In what ways are france better than england? And in what ways is french better than english as a language?
To all intents and purposes, France is three different countries: there's Paris, there are other big cities, and there's rural France.
In that respect, England is not dissimilar, with London, other big cities and rural England presenting quite distinct characters.
I prefer to live in London rather than Paris (I've done both), but I prefer Paris to visit rather than London (I've done both). Paris is quite horrifyingly expensive (especially now, given the poor £/€ exchange rate) and the stereotype about Parisians being rude and aloof towards foreigners is generally a deserved one. They also consider themselves better than most Frenchmen, though, so there's no need to feel TOO aggrieved.
As a place to visit as a tourist, Paris is quite exceptional: it's small and compact, and all the famous sights are relatively close to each other (except perhaps for Versailles which is still a lot closer to Paris than, say, Windsor is to London). Public transport is a damn sight cheaper and easier to use. And there are always a million interesting things to see in countless small museums and galleries.
In London, everything is spread around and hard to get to. And it's all far more commercial, with all the sights selling the same tat just with different logos.
Large cities in France have a different attitude to those in England: Birmingham, Manchester, Liverpool and a few other places are resentful of London and want to be London. French cities know they aren't Paris and delight in their own identity, and are much more easy-going for it. I've spent time in Lyon, Toulouse, Bordeaux and a couple of other places, and they're much better than their English counterparts.
I adore rural France with a passion. French farmers have an odd reputation on this side of the Channel as intransigent, money grabbing xenophobes but they're really just trying to make a living. Of course they're often not very highly educated and rarely speak a foreign language so you're better of speaking French with them.
If you do take the trouble to converse in their language, you'll get an honest opinion about most things and they'll point you in the right direction to get the best produce and wine at the best price. And one real advantage of rural/small-town France over village life in England is that you can be accepted very quickly, if you take the trouble to integrate yourself and play a part in village life.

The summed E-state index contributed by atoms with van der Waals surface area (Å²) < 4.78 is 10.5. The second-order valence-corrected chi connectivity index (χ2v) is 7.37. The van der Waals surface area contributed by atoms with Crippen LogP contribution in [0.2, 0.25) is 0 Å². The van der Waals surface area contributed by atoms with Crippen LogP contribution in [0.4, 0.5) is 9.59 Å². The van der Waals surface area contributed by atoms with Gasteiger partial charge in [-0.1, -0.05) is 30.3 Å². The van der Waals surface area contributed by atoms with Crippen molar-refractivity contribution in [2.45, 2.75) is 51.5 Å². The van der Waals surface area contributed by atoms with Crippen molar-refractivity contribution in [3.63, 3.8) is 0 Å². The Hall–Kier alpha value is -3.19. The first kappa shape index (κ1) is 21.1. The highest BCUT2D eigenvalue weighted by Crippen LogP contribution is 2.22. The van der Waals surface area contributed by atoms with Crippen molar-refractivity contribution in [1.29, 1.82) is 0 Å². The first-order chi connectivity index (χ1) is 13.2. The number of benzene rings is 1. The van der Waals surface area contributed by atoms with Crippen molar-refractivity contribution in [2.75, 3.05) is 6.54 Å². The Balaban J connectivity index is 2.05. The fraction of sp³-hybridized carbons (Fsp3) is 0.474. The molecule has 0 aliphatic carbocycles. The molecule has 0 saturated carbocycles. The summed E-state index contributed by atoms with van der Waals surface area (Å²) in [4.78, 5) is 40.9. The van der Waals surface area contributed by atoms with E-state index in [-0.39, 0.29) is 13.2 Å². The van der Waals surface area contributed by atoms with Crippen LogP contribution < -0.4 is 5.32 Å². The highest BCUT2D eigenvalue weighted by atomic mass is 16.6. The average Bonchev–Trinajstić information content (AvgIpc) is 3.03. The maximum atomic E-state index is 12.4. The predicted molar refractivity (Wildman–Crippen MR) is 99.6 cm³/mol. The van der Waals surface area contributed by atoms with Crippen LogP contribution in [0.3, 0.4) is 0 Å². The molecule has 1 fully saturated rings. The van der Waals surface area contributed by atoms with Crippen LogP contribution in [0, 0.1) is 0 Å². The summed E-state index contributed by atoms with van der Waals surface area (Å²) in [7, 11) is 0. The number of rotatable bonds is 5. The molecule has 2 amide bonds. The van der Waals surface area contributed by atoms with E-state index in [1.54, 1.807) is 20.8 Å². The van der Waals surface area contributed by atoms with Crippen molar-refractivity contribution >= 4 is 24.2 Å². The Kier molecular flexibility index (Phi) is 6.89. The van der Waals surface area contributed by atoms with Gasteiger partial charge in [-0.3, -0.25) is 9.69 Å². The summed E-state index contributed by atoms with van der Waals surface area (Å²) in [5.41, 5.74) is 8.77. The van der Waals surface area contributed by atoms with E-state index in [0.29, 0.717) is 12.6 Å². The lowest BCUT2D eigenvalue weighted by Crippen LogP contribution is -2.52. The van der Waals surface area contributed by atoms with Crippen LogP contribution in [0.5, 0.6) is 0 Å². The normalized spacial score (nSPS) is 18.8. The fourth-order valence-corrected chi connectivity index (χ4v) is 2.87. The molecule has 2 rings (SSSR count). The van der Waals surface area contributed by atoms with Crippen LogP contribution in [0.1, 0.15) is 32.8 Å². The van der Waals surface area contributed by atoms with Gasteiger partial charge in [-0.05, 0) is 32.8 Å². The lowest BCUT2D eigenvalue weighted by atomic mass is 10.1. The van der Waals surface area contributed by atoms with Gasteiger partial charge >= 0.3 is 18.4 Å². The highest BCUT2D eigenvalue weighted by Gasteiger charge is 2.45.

By contrast, small communities in England are famed for their reluctance to accept strangers. The owners of holiday homes in small villages who price the locals out of the property market and are hardly ever there are generally seeen as intruders and are not very welcome. Small-town French people feel honoured that people from outside their community pay an interest and are aware that thanks to new residents, local craftsmen and traders can earn an honest living. They are simply far more pragmatic.
Of course, any British tourist to small-town France will complain of the complete lack of any sense of punctuality, that arranging for a tradesperson to call "on Tuesday" actually means "any time between Monday morning and Friday night". And most places (even large ones) close down for several hours at lunchtime and it can be a right pain.
But it's a more relaxed and convivial mode of life which it's actually easy to get used to.
Village and rural politics are a nightmare in both cultures but the thing to remember in small-town France is that the Maire (mayor) is a truly important person. They are the foot of the pyramid of French democracy and of the national political system, and they can make life very easy for you, or - if you get on their bad side - very hard. The Mairie is the first stop for pretty much any administrative matter or local dispute. But not only - it is also your first port of call for things like utilities, so you make a personal enemy of the Maire and his staff at your peril. And in most small towns and villages the Mairie is also the post office, telephone exchange, police station and local information centre so knowing when it's staffed is a Very Important Piece Of Information.